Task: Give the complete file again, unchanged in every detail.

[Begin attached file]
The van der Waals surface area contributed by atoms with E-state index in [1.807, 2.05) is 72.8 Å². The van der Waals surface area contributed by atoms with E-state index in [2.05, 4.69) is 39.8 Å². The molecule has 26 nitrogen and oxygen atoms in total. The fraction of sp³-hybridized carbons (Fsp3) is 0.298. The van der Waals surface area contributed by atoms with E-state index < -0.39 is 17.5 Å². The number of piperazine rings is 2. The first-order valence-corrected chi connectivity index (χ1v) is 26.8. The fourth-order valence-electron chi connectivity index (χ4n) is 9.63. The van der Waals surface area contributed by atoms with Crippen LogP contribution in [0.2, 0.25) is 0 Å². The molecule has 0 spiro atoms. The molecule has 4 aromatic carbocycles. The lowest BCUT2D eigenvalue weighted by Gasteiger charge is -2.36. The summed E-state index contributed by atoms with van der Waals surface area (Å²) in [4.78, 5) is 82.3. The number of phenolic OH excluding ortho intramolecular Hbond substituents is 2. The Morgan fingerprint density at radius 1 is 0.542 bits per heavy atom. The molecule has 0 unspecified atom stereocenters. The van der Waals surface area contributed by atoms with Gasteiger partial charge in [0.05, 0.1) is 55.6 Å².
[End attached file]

The van der Waals surface area contributed by atoms with E-state index in [1.807, 2.05) is 72.8 Å². The van der Waals surface area contributed by atoms with E-state index in [2.05, 4.69) is 39.8 Å². The molecule has 26 nitrogen and oxygen atoms in total. The fraction of sp³-hybridized carbons (Fsp3) is 0.298. The van der Waals surface area contributed by atoms with E-state index < -0.39 is 17.5 Å². The number of piperazine rings is 2. The first-order valence-corrected chi connectivity index (χ1v) is 26.8. The fourth-order valence-electron chi connectivity index (χ4n) is 9.63. The van der Waals surface area contributed by atoms with Crippen LogP contribution in [0.2, 0.25) is 0 Å². The molecule has 0 spiro atoms. The molecule has 4 aromatic carbocycles. The lowest BCUT2D eigenvalue weighted by Gasteiger charge is -2.36. The summed E-state index contributed by atoms with van der Waals surface area (Å²) in [4.78, 5) is 82.3. The number of phenolic OH excluding ortho intramolecular Hbond substituents is 2. The Morgan fingerprint density at radius 1 is 0.542 bits per heavy atom. The molecule has 0 unspecified atom stereocenters. The van der Waals surface area contributed by atoms with Gasteiger partial charge in [0.05, 0.1) is 55.6 Å².